Creating a machine that can perform the delicate work of picking an apple is tricky – and farmworkers say it could be a benefit.
Robots can do a lot. They build cars in factories. They sort goods in Amazon warehouses. Robotic dogs can, allegedly and a little creepily, make us safer by patrolling our streets. But there are some things robots still cannot do – things that sound quite basic in comparison. Like picking an apple from a tree.
“It’s a simple thing” for humans, says robotics researcher Joe Davidson. “You and I, we could close our eyes, reach into the tree. We could feel around, touch it, and say ‘hey, that’s an apple and the stem’s up here’. Pull, twist. We could do all that without even looking.”
Creating a robotic implement that can simply pick an apple and drop it into a bin without damaging it is a multimillion-dollar effort that has been decades in the making. Teams around the world have tried various approaches. Some have developed vacuum systems to suck fruit off trees. Davidson and his colleagues turned to the human hand for inspiration. They began their efforts by observing professional fruit pickers, and are now working to replicate their skilled movements with robotic fingers.
Their work could help to transform agriculture, turning fruit-picking – a backbreaking, time-consuming human task – into one that’s speedy and easier on farm workers.
These efforts have gained impetus recently as researchers point to the worsening conditions for farm workers amid the climate crisis, including extreme heat and wildfire smoke, and also a shortage of workers in the wake of the pandemic. The technology could lead to better working conditions and worker safety. But that outcome depends on how robots are deployed in fields, farm workers’ organizations say.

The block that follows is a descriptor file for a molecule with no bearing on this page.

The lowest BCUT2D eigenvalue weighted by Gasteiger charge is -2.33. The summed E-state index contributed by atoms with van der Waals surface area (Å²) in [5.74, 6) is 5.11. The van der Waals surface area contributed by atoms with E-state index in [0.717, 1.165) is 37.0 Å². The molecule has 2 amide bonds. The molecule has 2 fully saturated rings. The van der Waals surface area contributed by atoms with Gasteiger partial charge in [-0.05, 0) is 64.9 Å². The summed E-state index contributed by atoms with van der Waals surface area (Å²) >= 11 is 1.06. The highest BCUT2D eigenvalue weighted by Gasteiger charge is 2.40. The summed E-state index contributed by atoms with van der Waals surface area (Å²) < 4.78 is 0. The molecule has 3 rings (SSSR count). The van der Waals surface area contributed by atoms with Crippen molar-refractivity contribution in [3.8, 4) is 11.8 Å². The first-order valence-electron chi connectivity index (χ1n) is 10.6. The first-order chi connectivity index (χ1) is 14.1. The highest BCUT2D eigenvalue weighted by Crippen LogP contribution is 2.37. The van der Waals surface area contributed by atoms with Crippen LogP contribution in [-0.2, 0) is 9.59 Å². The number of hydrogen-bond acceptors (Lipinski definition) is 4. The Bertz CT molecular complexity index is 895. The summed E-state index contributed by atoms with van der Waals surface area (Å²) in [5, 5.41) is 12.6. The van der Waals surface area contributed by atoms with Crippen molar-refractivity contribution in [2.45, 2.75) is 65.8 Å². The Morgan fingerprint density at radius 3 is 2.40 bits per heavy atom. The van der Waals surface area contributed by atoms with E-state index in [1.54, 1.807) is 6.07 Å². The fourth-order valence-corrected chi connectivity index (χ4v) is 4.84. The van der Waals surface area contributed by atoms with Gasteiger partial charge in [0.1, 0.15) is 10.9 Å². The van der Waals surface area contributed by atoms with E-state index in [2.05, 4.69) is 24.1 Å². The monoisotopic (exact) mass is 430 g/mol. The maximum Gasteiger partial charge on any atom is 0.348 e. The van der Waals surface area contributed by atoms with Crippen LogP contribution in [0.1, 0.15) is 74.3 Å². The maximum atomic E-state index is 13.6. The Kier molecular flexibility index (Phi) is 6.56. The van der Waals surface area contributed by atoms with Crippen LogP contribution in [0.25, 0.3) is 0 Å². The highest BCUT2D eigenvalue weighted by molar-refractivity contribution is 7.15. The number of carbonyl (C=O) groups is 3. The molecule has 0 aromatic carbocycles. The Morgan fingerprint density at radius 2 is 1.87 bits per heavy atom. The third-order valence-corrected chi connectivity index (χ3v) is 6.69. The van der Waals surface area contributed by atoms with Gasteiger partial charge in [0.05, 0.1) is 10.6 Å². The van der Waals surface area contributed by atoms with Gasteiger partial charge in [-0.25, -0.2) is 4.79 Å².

The Chianina is an Italian breed of cattle, formerly principally a draught breed, now raised mainly for beef. It is the largest and one of the oldest cattle breeds in the world. The famous bistecca alla fiorentina (‘beefsteak Florentine style’) is produced from its meat.
One of the oldest breeds of cattle, the Chianina originates in the area of the Valdichiana, from which it takes its name, and the middle Tiber valley. Chianina cattle have been raised in the Italian regions of Tuscany, Umbria and Lazio for at least 2200 years.
The Chianina is both the tallest and the heaviest breed of cattle. Mature bulls stand up to 1.8 m (5 ft 11 in), and castrated oxen may reach 2 m (6 ft 7 in). It is not unusual for bulls to exceed 1,600 kg (3,500 lb) in weight. Males standing over 1.51 m (4 ft 11 in) at 12 months are considered top-grade. A Chianina bull named Donetto holds the world record for the heaviest bull, reported by one source as 1,740 kg (3,840 lb) when exhibited at the Arezzo show in 1955, but as 1,780 kg (3,920 lb) and 1.85 m (6 ft 1 in) tall at the age of 8 by others including the Tenuta La Fratta, near Sinalunga in the province of Siena, where he was bred. Cows usually weigh 800–900 kg (1,800–2,000 lb), but commonly exceed 1,000 kg (2,200 lb); those standing over 1.65 m (5 ft 5 in) are judged top-grade. Calves routinely weigh over 50 kg (110 lb) at birth. The coat of the Chianina is white; very slight grey shading round the eyes and on the foreparts is tolerated. The skin, muzzle, switch, hooves and the tips of the horns are black.
At the end of 2010 there were 47,236 head registered in Italy, of which more than 90% were in Tuscany, Umbria and Lazio; it is, after the Marchigiana, the second indigenous beef breed of Italy.
Don’t want one these beasts to get agitated when you are nearby.
Their history as draft animals means that Chianinas were bred for docile temperaments, as they had to work closely with people. That good disposition is important in a cow as large as the Chianina.
The Royal Winter Fair in the western Manitoba city of Brandon is an agricultural exhibition held annually at the end of March. On average approximately 110,000 visitors pass through the turnstiles to check out the amazing critters yearly. The major events are cattle and horse competitions, equestrian, team horse wagons, hog chases, heifer round-ups, petting zoo, Royal fiddle competition, Barrel Racing, K-9 Equine relay and tiny pony chuck wagon races.
The fair is held at the Keystone Arena which has a capacity of 5,000 for the fair. The Royal Winter Fair is a great outing for all the family, including Grandma and Grandpa.
The Ankole is a breed or group of breeds of African cattle, belonging to the broad Sanga cattle grouping of African breeds. It was probably introduced to Uganda between five and seven hundred years ago by nomadic pastoralists from more northerly parts of the continent. It is distributed in much of eastern and central Africa, particularly in Uganda, the Democratic Republic of the Congo, Rwanda, Burundi and parts of Tanzania. There are at least five distinct regional strains, some of which may be reported as breeds in their own right.